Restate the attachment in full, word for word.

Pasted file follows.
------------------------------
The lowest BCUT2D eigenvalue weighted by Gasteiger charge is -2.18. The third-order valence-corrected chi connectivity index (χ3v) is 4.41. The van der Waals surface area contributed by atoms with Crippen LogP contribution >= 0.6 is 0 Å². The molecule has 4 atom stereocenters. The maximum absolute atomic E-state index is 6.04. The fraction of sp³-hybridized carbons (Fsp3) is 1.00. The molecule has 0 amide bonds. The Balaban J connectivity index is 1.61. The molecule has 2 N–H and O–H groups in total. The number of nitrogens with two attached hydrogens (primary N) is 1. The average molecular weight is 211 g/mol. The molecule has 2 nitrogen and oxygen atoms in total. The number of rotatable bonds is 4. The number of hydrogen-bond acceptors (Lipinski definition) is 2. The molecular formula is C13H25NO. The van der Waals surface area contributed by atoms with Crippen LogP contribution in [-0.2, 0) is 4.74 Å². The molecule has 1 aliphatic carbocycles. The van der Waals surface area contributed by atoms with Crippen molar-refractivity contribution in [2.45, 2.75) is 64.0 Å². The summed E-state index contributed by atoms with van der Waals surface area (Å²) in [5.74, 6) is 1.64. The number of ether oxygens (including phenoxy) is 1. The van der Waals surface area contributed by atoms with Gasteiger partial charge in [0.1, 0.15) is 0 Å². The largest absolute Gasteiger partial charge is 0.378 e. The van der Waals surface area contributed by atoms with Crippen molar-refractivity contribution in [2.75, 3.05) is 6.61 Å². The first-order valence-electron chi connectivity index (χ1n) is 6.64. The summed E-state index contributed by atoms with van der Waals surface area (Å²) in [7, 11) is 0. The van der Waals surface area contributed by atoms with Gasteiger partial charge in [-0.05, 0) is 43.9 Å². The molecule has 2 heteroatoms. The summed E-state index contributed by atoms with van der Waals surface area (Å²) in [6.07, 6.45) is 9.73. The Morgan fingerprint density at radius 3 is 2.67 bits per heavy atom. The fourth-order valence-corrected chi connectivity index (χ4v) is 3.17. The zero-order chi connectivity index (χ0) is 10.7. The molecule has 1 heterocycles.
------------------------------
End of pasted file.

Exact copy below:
The lowest BCUT2D eigenvalue weighted by Gasteiger charge is -2.18. The third-order valence-corrected chi connectivity index (χ3v) is 4.41. The van der Waals surface area contributed by atoms with Crippen LogP contribution >= 0.6 is 0 Å². The molecule has 4 atom stereocenters. The maximum absolute atomic E-state index is 6.04. The fraction of sp³-hybridized carbons (Fsp3) is 1.00. The molecule has 0 amide bonds. The Balaban J connectivity index is 1.61. The molecule has 2 N–H and O–H groups in total. The number of nitrogens with two attached hydrogens (primary N) is 1. The average molecular weight is 211 g/mol. The molecule has 2 nitrogen and oxygen atoms in total. The number of rotatable bonds is 4. The number of hydrogen-bond acceptors (Lipinski definition) is 2. The molecular formula is C13H25NO. The van der Waals surface area contributed by atoms with Crippen LogP contribution in [-0.2, 0) is 4.74 Å². The molecule has 1 aliphatic carbocycles. The van der Waals surface area contributed by atoms with Crippen molar-refractivity contribution in [2.45, 2.75) is 64.0 Å². The summed E-state index contributed by atoms with van der Waals surface area (Å²) in [5.74, 6) is 1.64. The number of ether oxygens (including phenoxy) is 1. The van der Waals surface area contributed by atoms with Gasteiger partial charge in [0.1, 0.15) is 0 Å². The largest absolute Gasteiger partial charge is 0.378 e. The van der Waals surface area contributed by atoms with Crippen molar-refractivity contribution in [2.75, 3.05) is 6.61 Å². The first-order valence-electron chi connectivity index (χ1n) is 6.64. The summed E-state index contributed by atoms with van der Waals surface area (Å²) in [7, 11) is 0. The van der Waals surface area contributed by atoms with Gasteiger partial charge in [-0.05, 0) is 43.9 Å². The molecule has 2 heteroatoms. The summed E-state index contributed by atoms with van der Waals surface area (Å²) in [6.07, 6.45) is 9.73. The Morgan fingerprint density at radius 3 is 2.67 bits per heavy atom. The fourth-order valence-corrected chi connectivity index (χ4v) is 3.17. The zero-order chi connectivity index (χ0) is 10.7. The molecule has 1 heterocycles.